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Culture and Sports Minister calls for sports system reforms

Culture and Sports Minister calls for sports system reforms

Posted June. 21, 2024 07:43,   

Updated June. 21, 2024 07:43


"The current sports system centered around the Korean Sports & Olympic Committee (KSOC) has reached its limit," said Culture, Sports and Tourism Minister Yoo In-chon, highlighting the necessity for sports reform and pointing out the limitations of the KSOC-centric system. Speaking at a meeting with retired national women's volleyball players at the National Museum of Modern and Contemporary Art on Thursday, Yoo emphasized, "There is a need for comprehensive reforms in policy support for sports, elite sports, and school sports. We plan to undertake a thorough overhaul after the Paris Olympics."

Minister Yoo's remarks deliver a direct critique of the KSOC, which oversees amateur sports in the country and operates under the Ministry of Culture, Sports, and Tourism. He also touched on the KSOC's budgetary control over individual sports associations. "We are exploring ways to allocate funds directly to the sports associations to allow them greater autonomy," the minister said. "We aim to ensure these associations can build a healthy ecosystem with a long-term vision." He plans to unveil detailed plans during a background briefing on July 2.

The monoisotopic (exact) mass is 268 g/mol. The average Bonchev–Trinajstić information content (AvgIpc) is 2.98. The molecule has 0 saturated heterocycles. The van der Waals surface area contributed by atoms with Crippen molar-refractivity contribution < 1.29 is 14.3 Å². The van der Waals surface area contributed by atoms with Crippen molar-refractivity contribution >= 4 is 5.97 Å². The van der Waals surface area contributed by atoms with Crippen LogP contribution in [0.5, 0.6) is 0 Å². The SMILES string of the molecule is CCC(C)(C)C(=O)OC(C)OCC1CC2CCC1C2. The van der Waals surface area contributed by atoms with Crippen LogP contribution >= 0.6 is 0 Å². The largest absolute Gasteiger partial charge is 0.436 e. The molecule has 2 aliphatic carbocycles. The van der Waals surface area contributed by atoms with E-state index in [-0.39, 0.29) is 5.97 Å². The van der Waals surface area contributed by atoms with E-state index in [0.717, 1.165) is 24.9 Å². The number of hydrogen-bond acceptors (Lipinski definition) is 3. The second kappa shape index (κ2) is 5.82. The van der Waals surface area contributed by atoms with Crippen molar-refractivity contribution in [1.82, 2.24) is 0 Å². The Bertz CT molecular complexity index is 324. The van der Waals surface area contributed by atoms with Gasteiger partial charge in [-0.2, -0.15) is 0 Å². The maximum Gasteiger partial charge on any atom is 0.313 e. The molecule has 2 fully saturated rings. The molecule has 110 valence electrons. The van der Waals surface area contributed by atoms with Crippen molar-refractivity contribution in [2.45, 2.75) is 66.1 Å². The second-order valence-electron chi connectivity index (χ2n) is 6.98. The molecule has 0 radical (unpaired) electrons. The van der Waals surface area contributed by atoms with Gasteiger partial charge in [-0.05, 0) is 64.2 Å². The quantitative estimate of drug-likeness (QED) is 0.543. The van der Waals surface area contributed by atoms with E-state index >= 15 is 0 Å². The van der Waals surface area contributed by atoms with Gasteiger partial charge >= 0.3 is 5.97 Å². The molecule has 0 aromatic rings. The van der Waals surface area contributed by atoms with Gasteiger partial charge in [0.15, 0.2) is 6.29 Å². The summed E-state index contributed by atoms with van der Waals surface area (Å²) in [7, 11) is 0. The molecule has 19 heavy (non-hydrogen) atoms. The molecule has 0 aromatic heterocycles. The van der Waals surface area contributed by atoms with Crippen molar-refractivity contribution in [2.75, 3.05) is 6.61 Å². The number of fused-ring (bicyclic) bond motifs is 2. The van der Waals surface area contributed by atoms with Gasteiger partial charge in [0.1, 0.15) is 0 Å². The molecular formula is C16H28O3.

The decline of elite sports is cited as a driving force behind the call for sports innovation. South Korea is expected to send approximately 140 athletes to the Paris Olympics, the fewest since the 50 athletes were sent to the 1976 Montreal Olympics. The country is anticipated to win around five or six gold medals. "Elite sports have been in gradual decline. If we don't start something new now, it will be extremely difficult to recover once we hit the rock bottom, Minister Yoo said. "We are preparing for a major transformation with the mindset of starting anew."

Hong-Gu Kang windup@donga.com